European Energy Law Report III
The European Energy Law Report III presents an overview of the most important legal developments in the field of EU and national energy law as discussed at the 2005 European Energy Law Seminar. It examines the Commission?s recent progress report on the implementation of the 2003 energy directives, its sector inquiry regarding competition conditions in the energy markets, and its recent policy on vertical and conglomerate mergers in the light of its ongoing concern as to the increased levels of concentration in Europe?s energy markets. The investigation of the Bundeskartellamt in Germany concerns the role of long-term downstream gas supply agreements in a liberalised market. Regulators are increasingly confronted with the need to secure the quality of electricity supply in a competitive market. After an analysis of how electricity distribution companies can be regulated with respect to quality of supply, separate chapters from Italy and the Netherlands discuss national developments in detail. The role of LNG is increasing in the European gas market. The book discusses the main components of the short-term LNG sale and purchase agreements, the rules regarding non-discriminatory access to existing regasification terminals as well as the establishment of new LNG import terminals in the EU and the extent to which such installations can be exempted from the applicable regime on regulated third-party access. The book examines several legal developments regarding energy infrastructure. Whereas the 2003 energy directives provide for a legal unbundling of the downstream energy transmission and distribution companies, some Member States (Denmark and the Netherlands) go beyond this requirement and have introduced ownership unbundling in order to guarantee the establishment of an independent system operator. Recent developments in the North Sea include the establishment of a Framework Agreement, aiming at a simplification of rules and procedures for new projects across the UK-Norwegian continental shelf delimitation line, and the new UK Infrastructure Code of Practice which presents a regime of third party use of upstream pipelines based on negotiations. With contributions of W. Webster, M. van der Woude, L. Hancher, G. K?hne, V. Ajodhia, D. Hesseling, H. Knops, R. Malaman, M. Sari, L. Lo Schiavo, Y. Wijnia, A. H. S?rli, H. Trischmann, Fr. Piron, M.M. Roggenkamp, A. R?nne, P. Carter and H. Musaeus.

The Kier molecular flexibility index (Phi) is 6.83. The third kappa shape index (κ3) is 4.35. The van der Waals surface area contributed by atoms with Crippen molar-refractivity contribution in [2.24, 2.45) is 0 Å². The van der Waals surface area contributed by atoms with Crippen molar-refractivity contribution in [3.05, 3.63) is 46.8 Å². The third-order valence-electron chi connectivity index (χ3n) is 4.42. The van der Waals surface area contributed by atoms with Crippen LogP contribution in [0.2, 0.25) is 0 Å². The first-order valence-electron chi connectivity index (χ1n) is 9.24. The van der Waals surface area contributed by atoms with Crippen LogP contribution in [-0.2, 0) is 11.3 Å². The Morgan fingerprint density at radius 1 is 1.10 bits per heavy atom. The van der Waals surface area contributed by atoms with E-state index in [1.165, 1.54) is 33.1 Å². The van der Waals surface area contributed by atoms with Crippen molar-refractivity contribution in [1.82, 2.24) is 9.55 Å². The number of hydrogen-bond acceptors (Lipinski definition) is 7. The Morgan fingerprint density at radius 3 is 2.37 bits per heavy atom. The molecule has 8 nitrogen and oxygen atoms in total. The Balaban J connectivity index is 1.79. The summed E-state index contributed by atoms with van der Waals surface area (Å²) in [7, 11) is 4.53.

Publication Date: 5/15/2006